In recent years, the size and persistence of trade deficits in Euro countries such as Italy, Spain, Portugal and Greece led to a significant rise in their external debt. At the same time, other European countries such as Germany, France and Finland have managed to run persistent current account surpluses and to accumulate positive net assets. Figure 1 illustrates these developments, plotting the net exports-GDP ratio and the debt-GDP ratio for Germany, Spain, Portugal and Greece.
Figure 1: The net external debt-GDP ratio (bars, right axis) and the net exports-GDP ratio (solid line, left axis) for four European countries from 1974:Q1 to 2009:Q4
In order to investigate whether the diverging current accounts among EMU countries can be considered sustainable along the lines of the previous definition, we estimate this relationship by employing an error correction model. This also allows us to determine the speed of adjustment by which net exports adjust to a change in external debt.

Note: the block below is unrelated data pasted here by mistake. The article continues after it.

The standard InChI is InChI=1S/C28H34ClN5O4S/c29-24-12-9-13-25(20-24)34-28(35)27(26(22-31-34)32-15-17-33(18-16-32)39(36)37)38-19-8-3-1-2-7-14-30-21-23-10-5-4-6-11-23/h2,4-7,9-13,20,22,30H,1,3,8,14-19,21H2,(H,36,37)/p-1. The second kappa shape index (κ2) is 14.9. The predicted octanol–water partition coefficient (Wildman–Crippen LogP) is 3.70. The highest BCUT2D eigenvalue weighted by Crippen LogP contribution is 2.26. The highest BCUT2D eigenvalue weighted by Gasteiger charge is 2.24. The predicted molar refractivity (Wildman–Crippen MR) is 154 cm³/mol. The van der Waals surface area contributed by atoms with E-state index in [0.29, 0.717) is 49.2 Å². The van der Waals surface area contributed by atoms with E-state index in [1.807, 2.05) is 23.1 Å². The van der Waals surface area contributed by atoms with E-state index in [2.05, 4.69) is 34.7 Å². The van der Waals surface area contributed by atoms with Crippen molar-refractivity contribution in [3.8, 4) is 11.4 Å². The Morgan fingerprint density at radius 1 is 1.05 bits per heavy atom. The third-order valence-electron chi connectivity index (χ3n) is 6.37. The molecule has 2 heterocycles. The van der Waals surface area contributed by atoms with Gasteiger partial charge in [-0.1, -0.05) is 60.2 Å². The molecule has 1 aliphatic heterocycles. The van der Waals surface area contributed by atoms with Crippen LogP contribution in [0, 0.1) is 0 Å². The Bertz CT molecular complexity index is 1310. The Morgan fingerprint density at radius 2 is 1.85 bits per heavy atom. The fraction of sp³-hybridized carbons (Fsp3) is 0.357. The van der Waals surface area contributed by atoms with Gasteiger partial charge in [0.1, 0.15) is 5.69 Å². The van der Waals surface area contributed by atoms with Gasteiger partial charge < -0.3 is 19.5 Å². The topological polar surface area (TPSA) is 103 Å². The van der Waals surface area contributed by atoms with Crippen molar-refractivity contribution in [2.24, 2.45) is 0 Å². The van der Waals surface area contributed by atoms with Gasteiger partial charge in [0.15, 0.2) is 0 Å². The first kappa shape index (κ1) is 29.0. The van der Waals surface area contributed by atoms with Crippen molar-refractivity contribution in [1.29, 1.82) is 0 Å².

Click for enlarged table.
Column (a) in Table 1 reports the results for an estimation including all countries over the entire period considered. In this most general specification, we find a significantly positive common long-run response coefficient. This suggests that the accumulation of debt of the countries considered has been sustainable on average. The speed of adjustment implies that, on average, it took the net exports 7 quarters to adjust halfway to a one-unit change in the external debt.
The parameter estimates for the two sub-periods before and after the introduction of the Maastricht convergence criteria are reported in column (b). By splitting the sample, we are able to observe that the average long-run response coefficient decreased substantially and even turned negative in the Euro period. The speed-of-adjustment coefficient seems to have also decreased in absolute terms in the second period. While, in the former period, it took the net exports 5 quarters to adjust halfway to a one-unit change in the external debt, it took 8 quarters in the second.